Comparative Analysis of Spatial Interpolation Techniques for Mapping Annual Mean Rainfall Estimation within a Mountainous Region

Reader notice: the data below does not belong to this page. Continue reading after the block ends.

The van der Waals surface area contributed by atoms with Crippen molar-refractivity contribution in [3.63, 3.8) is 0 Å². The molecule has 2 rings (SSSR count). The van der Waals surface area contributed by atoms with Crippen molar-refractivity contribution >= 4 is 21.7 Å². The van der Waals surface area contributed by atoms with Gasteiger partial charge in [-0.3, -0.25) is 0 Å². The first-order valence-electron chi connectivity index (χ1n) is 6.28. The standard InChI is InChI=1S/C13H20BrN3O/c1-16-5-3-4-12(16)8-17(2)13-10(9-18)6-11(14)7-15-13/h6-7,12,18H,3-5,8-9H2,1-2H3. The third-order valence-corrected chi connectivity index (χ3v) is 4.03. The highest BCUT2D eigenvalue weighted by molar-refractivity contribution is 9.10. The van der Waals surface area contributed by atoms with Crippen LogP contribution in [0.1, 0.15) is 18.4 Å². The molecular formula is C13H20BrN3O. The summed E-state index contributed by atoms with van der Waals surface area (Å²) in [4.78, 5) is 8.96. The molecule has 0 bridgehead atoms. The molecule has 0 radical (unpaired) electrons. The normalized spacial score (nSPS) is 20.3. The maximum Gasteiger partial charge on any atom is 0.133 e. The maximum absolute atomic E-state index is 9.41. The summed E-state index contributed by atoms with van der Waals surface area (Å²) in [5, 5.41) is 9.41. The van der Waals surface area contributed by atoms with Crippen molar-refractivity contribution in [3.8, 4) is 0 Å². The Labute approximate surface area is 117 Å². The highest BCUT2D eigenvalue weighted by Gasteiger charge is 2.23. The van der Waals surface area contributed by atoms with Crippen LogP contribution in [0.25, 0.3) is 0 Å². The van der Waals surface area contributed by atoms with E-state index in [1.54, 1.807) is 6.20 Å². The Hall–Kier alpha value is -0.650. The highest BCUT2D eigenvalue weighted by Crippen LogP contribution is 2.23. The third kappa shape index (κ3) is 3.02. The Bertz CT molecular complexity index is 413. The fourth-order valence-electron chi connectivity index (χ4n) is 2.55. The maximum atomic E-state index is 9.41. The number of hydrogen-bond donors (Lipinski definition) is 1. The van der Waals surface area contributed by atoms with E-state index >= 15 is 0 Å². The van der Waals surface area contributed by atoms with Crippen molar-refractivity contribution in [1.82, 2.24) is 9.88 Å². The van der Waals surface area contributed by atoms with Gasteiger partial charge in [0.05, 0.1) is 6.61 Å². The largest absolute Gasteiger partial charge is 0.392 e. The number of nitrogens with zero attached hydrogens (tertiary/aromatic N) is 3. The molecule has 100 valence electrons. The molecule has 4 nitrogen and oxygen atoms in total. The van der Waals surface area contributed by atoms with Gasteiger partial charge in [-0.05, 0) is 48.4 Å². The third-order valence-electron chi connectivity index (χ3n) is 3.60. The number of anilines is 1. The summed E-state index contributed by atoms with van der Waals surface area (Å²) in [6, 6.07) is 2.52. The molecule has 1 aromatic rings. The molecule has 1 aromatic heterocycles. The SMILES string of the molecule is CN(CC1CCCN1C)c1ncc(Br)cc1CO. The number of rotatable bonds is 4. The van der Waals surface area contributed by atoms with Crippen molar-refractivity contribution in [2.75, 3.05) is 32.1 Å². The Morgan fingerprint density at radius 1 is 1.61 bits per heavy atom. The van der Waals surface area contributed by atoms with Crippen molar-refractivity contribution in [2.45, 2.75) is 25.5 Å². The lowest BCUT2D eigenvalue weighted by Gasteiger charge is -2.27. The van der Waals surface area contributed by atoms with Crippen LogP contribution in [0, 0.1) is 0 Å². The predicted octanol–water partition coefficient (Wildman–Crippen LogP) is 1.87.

The complex topography, poor gauge representativity and uneven density make it an uphill task to accurately map precipitation in mountainous regions. This challenge was confronted with the evaluation of four different mapping techniques: Inverse Distance Weighting (IDW), Ordinary Kriging (OK), Spline and Regression Kriging (RK). An evaluation of the resulting georasters using 1) cross-validation statistics, 2) a spatial cross-consistency test and 3) a water balance analysis reveals that the techniques ignoring the information on co-variables yield the largest prediction errors. Mean error and root-mean-square error values suggested that the most biased methods were IDW and spline, with a bias almost 2 to 5 times higher than ordinary kriging. The best model accounted for mean precipitation analysis is regression Kriging, with a mean error and root mean square error values of 1.38 mm and 72.36 mm respectively, which represents 42 % less bias and 16 % higher accuracy than OK results. Comparative performances show that the regression analysis made it possible to judiciously evaluate the variable patterns and get fairly accurate values at un-gauged locations where geographical information compensated the poor availability of local data.

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